[This is a review of The Walking Dead season 6, episode 13. There will be SPOILERS.]
The second half of The Walking Dead season 6 has been smart in its depiction of Rick and his fellow survivors and what they choose to do with the rare position of power they find themselves in. The frantic mayhem of the midseason premiere aside, the show has in recent episodes found time to look at the Alexandrians and the man who is now their leader, and seen them (though mostly Rick) committed to their survival in a way that doesn't necessarily paint them in a good light. Last week's episode, 'Not Tomorrow Yet,' was the most potent example of this, with Rick selling the idea of going on the offensive and killing a group of strangers in exchange for food. And what was the crime those strangers were accused of committing? Well, it was bad, but, disturbingly, it wasn't anything you couldn't see Rick somehow justifying or convincing others was the right thing, so long as it meant the entire group's continued safety and survival.
Much of what drives characters in The Walking Dead is fear or the anticipation of fear, and when it's not that, it is the desire to get out ahead of their fear and control it by beating it to the punch. And now that the group has a community worth saving, protecting, and growing, there is an increased incentive to go out looking for potential trouble and to dominate it before it can actually pose a threat. The groundwork for this mindset was established in the season 6 premiere, with Rick organizing an ill-fated zombie marathon as a way to not only keep the people of Alexandria safe, but also to reclaim some sense of control over an environment that had grown violent and unruly. Although the plan was ultimately unsuccessful – both in terms of what it cost for the people of Alexandria and the fact that it didn't make for very good TV – the series' writers have recognized its storytelling potential and what discoveries might be made about the show's core characters, especially as a threat like Negan looms on the horizon.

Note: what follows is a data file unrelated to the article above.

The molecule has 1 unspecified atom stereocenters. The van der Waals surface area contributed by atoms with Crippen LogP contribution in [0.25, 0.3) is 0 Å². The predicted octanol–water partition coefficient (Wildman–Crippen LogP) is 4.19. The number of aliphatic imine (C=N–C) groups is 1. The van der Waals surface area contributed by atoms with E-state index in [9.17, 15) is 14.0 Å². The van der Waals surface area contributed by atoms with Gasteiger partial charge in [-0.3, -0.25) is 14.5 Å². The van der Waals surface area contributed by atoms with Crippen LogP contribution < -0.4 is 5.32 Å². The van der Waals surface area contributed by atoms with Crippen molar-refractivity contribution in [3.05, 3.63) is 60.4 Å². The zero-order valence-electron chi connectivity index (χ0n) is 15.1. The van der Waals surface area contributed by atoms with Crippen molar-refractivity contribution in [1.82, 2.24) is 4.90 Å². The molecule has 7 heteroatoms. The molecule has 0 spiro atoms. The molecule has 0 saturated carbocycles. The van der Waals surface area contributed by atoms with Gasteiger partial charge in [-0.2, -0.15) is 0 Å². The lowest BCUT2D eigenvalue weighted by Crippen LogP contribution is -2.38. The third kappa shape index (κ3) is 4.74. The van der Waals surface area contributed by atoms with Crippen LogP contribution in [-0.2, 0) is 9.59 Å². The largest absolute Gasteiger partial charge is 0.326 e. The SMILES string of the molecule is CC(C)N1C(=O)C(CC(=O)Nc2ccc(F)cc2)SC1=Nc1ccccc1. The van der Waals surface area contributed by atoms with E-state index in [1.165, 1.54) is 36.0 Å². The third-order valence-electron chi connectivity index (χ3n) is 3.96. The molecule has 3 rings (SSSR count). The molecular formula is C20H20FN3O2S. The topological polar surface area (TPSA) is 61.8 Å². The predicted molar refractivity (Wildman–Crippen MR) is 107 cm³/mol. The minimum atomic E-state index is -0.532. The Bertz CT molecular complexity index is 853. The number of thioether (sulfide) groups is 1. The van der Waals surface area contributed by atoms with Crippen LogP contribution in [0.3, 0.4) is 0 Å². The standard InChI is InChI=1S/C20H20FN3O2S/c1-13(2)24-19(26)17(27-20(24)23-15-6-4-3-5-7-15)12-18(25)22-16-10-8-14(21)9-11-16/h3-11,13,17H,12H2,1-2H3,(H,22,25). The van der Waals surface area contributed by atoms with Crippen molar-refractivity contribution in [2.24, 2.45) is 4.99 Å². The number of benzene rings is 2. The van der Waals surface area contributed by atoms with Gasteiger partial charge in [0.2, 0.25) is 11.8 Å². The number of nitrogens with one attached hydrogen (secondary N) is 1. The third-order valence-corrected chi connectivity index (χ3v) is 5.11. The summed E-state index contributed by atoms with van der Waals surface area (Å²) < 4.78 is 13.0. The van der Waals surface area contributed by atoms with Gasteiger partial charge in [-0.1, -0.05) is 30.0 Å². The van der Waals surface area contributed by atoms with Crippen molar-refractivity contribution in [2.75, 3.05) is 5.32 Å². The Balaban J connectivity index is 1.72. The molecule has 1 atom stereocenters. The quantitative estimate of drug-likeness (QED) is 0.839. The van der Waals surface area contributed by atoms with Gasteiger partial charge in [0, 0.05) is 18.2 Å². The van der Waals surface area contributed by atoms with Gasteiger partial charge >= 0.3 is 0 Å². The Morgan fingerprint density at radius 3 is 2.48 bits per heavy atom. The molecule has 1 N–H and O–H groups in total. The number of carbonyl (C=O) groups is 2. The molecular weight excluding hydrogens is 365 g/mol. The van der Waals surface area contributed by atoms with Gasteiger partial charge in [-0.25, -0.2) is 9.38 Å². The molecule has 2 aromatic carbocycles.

What sets 'The Same Boat' apart from the previous episode is its focus on Carol and Maggie, and a mostly female group of Saviors led by Alicia Witt's unsentimental Paula, who is, unsurprisingly, a reflection of the kind of woman Carol has become. Paula offers a hurried account of her post-apocalyptic life and, like Carol, her pre-apocalyptic life wasn't anything she would necessarily be in a hurry to get back to. While Paula's experience doesn't sound to have been as physically abusive as what Carol endured at the hands of her husband, the parallel is enough that the comparison works. Both women have vacillated from one extreme to the other – from meek to hard-edged aggressors who look upon their works as necessary for survival in such a harsh world. The only difference now is that Carol's casehardened exterior has begun to soften; she has begun to drift away from her extreme ideology toward something more reasonable, something that leaves room for compassion and forgiveness.